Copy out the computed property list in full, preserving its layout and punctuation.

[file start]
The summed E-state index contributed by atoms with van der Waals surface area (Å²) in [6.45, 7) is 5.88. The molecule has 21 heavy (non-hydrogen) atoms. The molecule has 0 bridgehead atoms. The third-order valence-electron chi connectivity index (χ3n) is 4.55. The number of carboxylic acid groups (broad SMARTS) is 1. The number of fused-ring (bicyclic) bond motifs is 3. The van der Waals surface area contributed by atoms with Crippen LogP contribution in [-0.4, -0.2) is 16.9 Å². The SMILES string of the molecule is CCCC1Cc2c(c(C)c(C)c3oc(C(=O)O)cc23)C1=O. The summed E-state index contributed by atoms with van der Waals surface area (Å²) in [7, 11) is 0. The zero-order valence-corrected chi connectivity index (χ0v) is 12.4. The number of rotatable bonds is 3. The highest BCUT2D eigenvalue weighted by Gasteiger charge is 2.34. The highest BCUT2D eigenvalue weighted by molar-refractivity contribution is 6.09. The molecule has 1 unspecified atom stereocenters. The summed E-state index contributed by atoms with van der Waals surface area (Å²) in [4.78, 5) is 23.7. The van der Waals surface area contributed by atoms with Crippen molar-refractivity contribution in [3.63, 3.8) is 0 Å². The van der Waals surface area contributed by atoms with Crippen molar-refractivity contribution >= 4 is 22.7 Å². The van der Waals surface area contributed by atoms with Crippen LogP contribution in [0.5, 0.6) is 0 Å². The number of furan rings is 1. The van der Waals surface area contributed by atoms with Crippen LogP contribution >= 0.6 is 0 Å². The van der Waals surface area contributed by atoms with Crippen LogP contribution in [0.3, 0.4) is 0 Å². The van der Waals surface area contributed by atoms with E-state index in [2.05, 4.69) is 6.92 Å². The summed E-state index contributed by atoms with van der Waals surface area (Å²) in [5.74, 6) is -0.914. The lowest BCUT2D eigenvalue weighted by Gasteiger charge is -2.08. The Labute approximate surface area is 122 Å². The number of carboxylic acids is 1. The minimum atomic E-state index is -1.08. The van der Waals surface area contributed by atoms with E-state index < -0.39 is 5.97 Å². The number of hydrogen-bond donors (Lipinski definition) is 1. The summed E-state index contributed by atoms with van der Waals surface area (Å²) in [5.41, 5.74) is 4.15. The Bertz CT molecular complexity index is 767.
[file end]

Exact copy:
The summed E-state index contributed by atoms with van der Waals surface area (Å²) in [6.45, 7) is 5.88. The molecule has 21 heavy (non-hydrogen) atoms. The molecule has 0 bridgehead atoms. The third-order valence-electron chi connectivity index (χ3n) is 4.55. The number of carboxylic acid groups (broad SMARTS) is 1. The number of fused-ring (bicyclic) bond motifs is 3. The van der Waals surface area contributed by atoms with Crippen LogP contribution in [-0.4, -0.2) is 16.9 Å². The SMILES string of the molecule is CCCC1Cc2c(c(C)c(C)c3oc(C(=O)O)cc23)C1=O. The summed E-state index contributed by atoms with van der Waals surface area (Å²) in [7, 11) is 0. The zero-order valence-corrected chi connectivity index (χ0v) is 12.4. The number of rotatable bonds is 3. The highest BCUT2D eigenvalue weighted by Gasteiger charge is 2.34. The highest BCUT2D eigenvalue weighted by molar-refractivity contribution is 6.09. The molecule has 1 unspecified atom stereocenters. The summed E-state index contributed by atoms with van der Waals surface area (Å²) in [4.78, 5) is 23.7. The van der Waals surface area contributed by atoms with Crippen molar-refractivity contribution in [3.63, 3.8) is 0 Å². The van der Waals surface area contributed by atoms with Crippen molar-refractivity contribution >= 4 is 22.7 Å². The van der Waals surface area contributed by atoms with Crippen LogP contribution in [0.5, 0.6) is 0 Å². The number of furan rings is 1. The van der Waals surface area contributed by atoms with Crippen LogP contribution >= 0.6 is 0 Å². The van der Waals surface area contributed by atoms with Crippen LogP contribution in [0.3, 0.4) is 0 Å². The van der Waals surface area contributed by atoms with E-state index in [2.05, 4.69) is 6.92 Å². The summed E-state index contributed by atoms with van der Waals surface area (Å²) in [5.74, 6) is -0.914. The lowest BCUT2D eigenvalue weighted by Gasteiger charge is -2.08. The Labute approximate surface area is 122 Å². The number of carboxylic acids is 1. The minimum atomic E-state index is -1.08. The van der Waals surface area contributed by atoms with E-state index < -0.39 is 5.97 Å². The number of hydrogen-bond donors (Lipinski definition) is 1. The summed E-state index contributed by atoms with van der Waals surface area (Å²) in [5.41, 5.74) is 4.15. The Bertz CT molecular complexity index is 767.